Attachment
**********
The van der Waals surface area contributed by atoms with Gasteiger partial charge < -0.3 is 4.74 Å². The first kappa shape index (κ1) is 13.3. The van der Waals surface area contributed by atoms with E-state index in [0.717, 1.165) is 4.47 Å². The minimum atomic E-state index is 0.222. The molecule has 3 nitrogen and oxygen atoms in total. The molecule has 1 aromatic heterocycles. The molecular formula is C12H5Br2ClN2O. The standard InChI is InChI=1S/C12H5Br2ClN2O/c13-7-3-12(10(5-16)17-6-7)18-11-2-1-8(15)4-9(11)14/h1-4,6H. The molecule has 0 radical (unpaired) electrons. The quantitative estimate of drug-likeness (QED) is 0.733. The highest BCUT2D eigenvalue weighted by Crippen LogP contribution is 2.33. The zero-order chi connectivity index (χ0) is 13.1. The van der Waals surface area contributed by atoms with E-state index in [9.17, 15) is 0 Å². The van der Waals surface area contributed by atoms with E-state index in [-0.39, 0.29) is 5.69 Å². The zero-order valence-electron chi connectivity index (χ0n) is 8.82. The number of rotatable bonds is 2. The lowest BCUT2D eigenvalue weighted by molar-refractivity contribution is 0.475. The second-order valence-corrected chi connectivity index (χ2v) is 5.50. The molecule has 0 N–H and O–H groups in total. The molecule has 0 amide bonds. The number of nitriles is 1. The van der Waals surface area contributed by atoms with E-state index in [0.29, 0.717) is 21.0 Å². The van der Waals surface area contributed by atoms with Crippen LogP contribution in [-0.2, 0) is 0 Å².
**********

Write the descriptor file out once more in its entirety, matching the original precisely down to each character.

The van der Waals surface area contributed by atoms with Gasteiger partial charge < -0.3 is 4.74 Å². The first kappa shape index (κ1) is 13.3. The van der Waals surface area contributed by atoms with E-state index in [0.717, 1.165) is 4.47 Å². The minimum atomic E-state index is 0.222. The molecule has 3 nitrogen and oxygen atoms in total. The molecule has 1 aromatic heterocycles. The molecular formula is C12H5Br2ClN2O. The standard InChI is InChI=1S/C12H5Br2ClN2O/c13-7-3-12(10(5-16)17-6-7)18-11-2-1-8(15)4-9(11)14/h1-4,6H. The molecule has 0 radical (unpaired) electrons. The quantitative estimate of drug-likeness (QED) is 0.733. The highest BCUT2D eigenvalue weighted by Crippen LogP contribution is 2.33. The zero-order chi connectivity index (χ0) is 13.1. The van der Waals surface area contributed by atoms with E-state index in [9.17, 15) is 0 Å². The van der Waals surface area contributed by atoms with E-state index in [-0.39, 0.29) is 5.69 Å². The zero-order valence-electron chi connectivity index (χ0n) is 8.82. The number of rotatable bonds is 2. The lowest BCUT2D eigenvalue weighted by molar-refractivity contribution is 0.475. The second-order valence-corrected chi connectivity index (χ2v) is 5.50. The molecule has 0 N–H and O–H groups in total. The molecule has 0 amide bonds. The number of nitriles is 1. The van der Waals surface area contributed by atoms with E-state index in [0.29, 0.717) is 21.0 Å². The van der Waals surface area contributed by atoms with Crippen LogP contribution in [-0.2, 0) is 0 Å².